Pride, film history — What 2019 means for the LGBT community | Film | DW | 28.06.2019
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Pride, film history — What 2019 means for the LGBT community

This year marks the 50th anniversary of the Stonewall Riots that sparked the gay pride movement. 2019 also marks 100 years since the first movie to deal with homosexuality, which caused an uproar back then.

Several events this year commemorate the emergence of the gay pride movement.

The first major gay uprising against police took place 50 years ago, on June 28, 1969 at the Stonewall Inn bar on New York's Christopher Street — which sparked the very first Christopher Street Day (CSD) parade on the first anniversary of the riots. CSD parades are meanwhile a regular phenomenon around the world.

Another anniversary: a hundred years ago, on July 6, 1919, Magnus Hirschfeld, a gay sexual reformer, opened the Institute for Sexual Science in Berlin. The first of its kind in the world, it aimed to "promote scientific research of sexual life."

That same year, the first feature film to openly deal with the issue of homosexuality was screened in German movie theaters: "Anders als die Andern" (Different from the Others), directed by Vienna-born Richard Oswald. He had already directed films dealing with prostitution, rape and abortion, but with homosexuality a taboo topic, the filmmaker faced harsh criticism even before it was first shown on May 28, 1919, and the audience was up in arms at the premiere.

heads of a crowd, two men wearing huge golden lips on their heads

At the CSD parade 2018 in Cologne, Germany

For "Anders als die Andern," Oswald had an important advisor: Magnus Hirschfeld, and the scholar and researcher acted in the film.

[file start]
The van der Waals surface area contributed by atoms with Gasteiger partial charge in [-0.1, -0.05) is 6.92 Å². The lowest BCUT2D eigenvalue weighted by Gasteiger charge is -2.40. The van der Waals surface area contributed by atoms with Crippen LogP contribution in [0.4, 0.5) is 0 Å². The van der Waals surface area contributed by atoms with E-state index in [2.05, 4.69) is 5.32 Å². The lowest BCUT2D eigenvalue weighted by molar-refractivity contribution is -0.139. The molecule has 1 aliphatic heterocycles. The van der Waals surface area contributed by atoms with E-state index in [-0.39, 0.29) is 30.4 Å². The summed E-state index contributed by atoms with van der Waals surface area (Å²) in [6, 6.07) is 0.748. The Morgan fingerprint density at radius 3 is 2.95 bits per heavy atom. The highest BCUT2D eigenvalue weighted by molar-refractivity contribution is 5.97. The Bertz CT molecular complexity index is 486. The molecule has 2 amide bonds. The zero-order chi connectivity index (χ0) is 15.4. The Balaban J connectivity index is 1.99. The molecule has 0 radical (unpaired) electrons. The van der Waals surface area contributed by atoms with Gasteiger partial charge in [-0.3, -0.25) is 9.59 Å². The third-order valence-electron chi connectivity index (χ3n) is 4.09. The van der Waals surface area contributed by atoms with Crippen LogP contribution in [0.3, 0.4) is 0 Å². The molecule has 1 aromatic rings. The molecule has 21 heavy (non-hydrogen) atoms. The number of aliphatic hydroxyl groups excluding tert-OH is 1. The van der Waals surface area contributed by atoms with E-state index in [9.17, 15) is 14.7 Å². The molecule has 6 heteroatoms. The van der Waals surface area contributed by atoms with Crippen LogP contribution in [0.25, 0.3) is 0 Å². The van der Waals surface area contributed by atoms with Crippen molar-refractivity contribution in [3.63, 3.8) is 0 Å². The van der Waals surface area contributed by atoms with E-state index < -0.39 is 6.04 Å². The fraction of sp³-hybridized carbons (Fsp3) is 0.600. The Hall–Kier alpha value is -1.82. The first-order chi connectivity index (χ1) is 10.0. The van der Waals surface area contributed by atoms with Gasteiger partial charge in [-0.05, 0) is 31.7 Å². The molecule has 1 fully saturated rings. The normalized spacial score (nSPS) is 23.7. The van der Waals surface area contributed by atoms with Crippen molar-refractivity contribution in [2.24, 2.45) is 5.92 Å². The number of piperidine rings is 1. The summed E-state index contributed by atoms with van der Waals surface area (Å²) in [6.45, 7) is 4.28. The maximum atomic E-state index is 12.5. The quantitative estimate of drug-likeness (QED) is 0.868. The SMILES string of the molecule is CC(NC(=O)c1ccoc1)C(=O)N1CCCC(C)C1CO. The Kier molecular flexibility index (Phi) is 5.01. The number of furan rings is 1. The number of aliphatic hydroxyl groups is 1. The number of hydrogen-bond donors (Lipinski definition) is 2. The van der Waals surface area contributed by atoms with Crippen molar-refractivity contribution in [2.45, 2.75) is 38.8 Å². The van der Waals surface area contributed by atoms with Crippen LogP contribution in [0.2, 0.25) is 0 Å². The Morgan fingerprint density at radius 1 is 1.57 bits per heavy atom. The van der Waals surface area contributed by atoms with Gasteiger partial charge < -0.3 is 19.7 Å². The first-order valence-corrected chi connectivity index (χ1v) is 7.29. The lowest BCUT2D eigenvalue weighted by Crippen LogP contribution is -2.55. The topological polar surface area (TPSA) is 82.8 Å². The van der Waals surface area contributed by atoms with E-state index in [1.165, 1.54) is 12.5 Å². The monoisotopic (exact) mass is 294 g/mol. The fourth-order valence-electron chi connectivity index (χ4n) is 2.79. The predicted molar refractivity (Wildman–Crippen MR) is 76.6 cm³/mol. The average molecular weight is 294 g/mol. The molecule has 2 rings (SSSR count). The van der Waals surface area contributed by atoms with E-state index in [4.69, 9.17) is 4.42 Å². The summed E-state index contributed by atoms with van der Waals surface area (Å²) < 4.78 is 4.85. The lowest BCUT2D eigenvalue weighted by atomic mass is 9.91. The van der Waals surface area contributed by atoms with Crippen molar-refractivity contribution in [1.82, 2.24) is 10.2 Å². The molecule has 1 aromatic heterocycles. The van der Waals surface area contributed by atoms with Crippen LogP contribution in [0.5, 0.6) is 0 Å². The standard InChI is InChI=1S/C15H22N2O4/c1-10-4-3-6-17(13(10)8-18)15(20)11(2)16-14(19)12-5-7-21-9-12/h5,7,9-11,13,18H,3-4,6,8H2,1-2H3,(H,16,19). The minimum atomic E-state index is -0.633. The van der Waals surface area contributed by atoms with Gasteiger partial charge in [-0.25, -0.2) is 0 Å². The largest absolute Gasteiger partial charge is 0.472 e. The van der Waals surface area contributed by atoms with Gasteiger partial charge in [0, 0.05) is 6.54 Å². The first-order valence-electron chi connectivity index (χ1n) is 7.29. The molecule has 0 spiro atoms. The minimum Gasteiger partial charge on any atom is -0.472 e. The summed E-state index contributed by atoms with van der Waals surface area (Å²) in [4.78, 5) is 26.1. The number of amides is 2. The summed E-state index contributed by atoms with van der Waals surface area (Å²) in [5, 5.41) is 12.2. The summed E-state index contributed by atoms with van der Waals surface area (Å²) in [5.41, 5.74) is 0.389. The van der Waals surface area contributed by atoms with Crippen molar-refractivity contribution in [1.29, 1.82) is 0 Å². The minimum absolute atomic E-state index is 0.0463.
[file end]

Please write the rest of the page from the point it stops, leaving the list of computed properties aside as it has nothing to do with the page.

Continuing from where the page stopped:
In the storyline, a violinist has a relationship with his student and is blackmailed by a male prostitute. In the enusing court case, Magnus Hirschfeld appears as himself, delivering a passionate appeal for the repeal of Paragraph 175, which since 1872 had prohibited sexual relations between men. The film ends with the suicide of the musican, portrayed by actor Conrad Veidt. The trial has made him a social outcast, and he no longer sees a future for himself.  

Both Oswald and Veidt had been subject to threats during the filming. Both were Jews, along with actor Kurt Sivers, who played the role of the student. The resultant backlash, mostly from the right end of the political spectrum in Germany, included anti-Semitic screeds.

The film is said to have provoked the introduction of film censorship the following year. Oswald's film was banned, all copies were destroyed, and only fragments survived that were later reconstructed. 

Richard Oswald died in Düsseldorf in 1963. "Anders als die Andern" is considered the most important silent film on the subject of homosexuality, and its progressive stance makes it seem modern even today.

Interestingly, not quite a century after its premiere, it was another German director, Roland Emmerich, who filmed the events in 1969 that led to Christopher Street Day. His film "Stonewall" premiered in movie theaters worldwide in 2015.

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